With Fall's arrival, it felt appropriate to visit an apple orchard for some apple picking and headed out with some family. We visited Harvest Moon Farm and Orchard in Salem, NY. Though the trip was planned, I didn't plan to capture any images during this outing therefore I left the SLR at home. After seeing some great photo opportunities, I turned to the best camera I had at the moment, my Iphone 4. On one of the hills I noticed a small group of sunflowers and approached them to see if I couple get some close-up shots of the vibrant flowers. Luckily, the clouds were dark and dramatic and the hard sunlight was hitting the sunflowers to the camera's left side creating some nice shadows and dimension. To summarize, the photo was taken using the iPhone 4 camera and minor editing (brightness, color, contrast) done using the Snapseed app. I'm very impressed with the iPhone 4 camera and have even kept my 10MP Canon SD880is P&S at home as I feel the iPhone 4 rivals my P&S camera in terms of (daytime) image quality. Enjoy!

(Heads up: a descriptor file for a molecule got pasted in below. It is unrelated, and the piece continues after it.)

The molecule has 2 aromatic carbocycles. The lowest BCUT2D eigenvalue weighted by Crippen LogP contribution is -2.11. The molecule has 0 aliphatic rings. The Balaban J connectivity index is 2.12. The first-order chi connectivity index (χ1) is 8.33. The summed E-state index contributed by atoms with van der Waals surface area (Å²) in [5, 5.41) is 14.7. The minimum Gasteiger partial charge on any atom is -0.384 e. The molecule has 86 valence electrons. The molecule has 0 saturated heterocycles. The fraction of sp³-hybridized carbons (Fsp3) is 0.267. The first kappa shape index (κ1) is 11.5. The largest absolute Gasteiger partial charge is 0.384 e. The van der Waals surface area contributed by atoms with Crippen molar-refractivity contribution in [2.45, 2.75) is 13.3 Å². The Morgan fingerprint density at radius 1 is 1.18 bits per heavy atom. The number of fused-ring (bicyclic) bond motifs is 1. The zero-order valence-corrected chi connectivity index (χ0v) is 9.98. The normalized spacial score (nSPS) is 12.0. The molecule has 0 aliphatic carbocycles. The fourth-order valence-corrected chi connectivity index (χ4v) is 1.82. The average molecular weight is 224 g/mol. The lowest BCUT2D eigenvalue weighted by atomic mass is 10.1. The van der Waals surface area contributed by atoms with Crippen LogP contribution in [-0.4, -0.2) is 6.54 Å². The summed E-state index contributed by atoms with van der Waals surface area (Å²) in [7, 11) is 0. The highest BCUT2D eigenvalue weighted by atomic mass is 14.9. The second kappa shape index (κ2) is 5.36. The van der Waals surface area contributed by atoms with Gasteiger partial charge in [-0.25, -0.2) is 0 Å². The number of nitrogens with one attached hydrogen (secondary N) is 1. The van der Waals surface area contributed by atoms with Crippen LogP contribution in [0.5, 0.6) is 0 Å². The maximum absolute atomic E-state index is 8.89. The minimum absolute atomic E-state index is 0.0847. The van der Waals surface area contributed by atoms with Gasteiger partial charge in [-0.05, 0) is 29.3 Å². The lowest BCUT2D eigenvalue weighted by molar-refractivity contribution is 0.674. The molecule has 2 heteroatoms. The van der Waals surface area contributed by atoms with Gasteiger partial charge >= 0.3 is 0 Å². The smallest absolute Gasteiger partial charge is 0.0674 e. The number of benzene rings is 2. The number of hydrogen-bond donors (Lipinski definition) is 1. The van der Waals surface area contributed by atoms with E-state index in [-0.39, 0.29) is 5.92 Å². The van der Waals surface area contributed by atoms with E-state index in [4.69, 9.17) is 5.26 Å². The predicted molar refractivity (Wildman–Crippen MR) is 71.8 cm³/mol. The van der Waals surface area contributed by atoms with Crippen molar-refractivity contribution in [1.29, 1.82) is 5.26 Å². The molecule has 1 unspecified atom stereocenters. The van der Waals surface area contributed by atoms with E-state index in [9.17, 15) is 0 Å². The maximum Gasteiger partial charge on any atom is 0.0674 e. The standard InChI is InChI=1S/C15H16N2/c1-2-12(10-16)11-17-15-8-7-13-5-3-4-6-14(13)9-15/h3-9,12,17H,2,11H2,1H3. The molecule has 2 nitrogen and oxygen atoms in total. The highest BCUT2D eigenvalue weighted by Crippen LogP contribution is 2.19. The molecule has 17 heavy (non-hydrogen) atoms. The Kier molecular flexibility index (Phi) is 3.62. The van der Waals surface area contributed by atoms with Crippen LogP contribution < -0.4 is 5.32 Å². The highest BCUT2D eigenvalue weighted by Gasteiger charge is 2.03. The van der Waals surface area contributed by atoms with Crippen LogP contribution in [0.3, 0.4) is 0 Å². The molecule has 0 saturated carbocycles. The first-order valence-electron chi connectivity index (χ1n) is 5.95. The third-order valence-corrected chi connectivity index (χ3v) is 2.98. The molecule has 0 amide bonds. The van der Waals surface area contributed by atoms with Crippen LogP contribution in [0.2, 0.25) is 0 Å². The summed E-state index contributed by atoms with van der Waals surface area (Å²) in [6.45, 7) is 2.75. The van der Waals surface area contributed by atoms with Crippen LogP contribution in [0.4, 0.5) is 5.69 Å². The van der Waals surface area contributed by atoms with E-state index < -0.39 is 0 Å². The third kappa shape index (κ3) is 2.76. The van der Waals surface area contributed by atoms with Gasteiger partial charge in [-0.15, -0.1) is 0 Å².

Camera- iPhone 4
Shutter Speed- 1/640 sec
- Carlos Yepez
Lens: Olympus Zuiko 28mm 2.8 (on adapter ring)
Flash: speedlite 580EXII
Urn used for burning incense while cleansing a house.
Rather pleased with my first try at photographing smoke of any kind.
- Omar Kuwas
I'm always looking out of my window when I know its close to sunset, always waiting for something amazing. This time i knew it was gonna be a good one. The clouds were dark and menacing, remnants from a storm that just rolled through. I decided to pack up my gear and drive to the closet spot with a view. time was running out, the sun was close to setting. I knew i had to be quick, so there wasn't any time for setting up the tripod. I grabbed my camera, found some industrial subjects and shot away in bracketing mode. The thought of a sunset mixed with machines screamed HDR to me:) Hope you like the result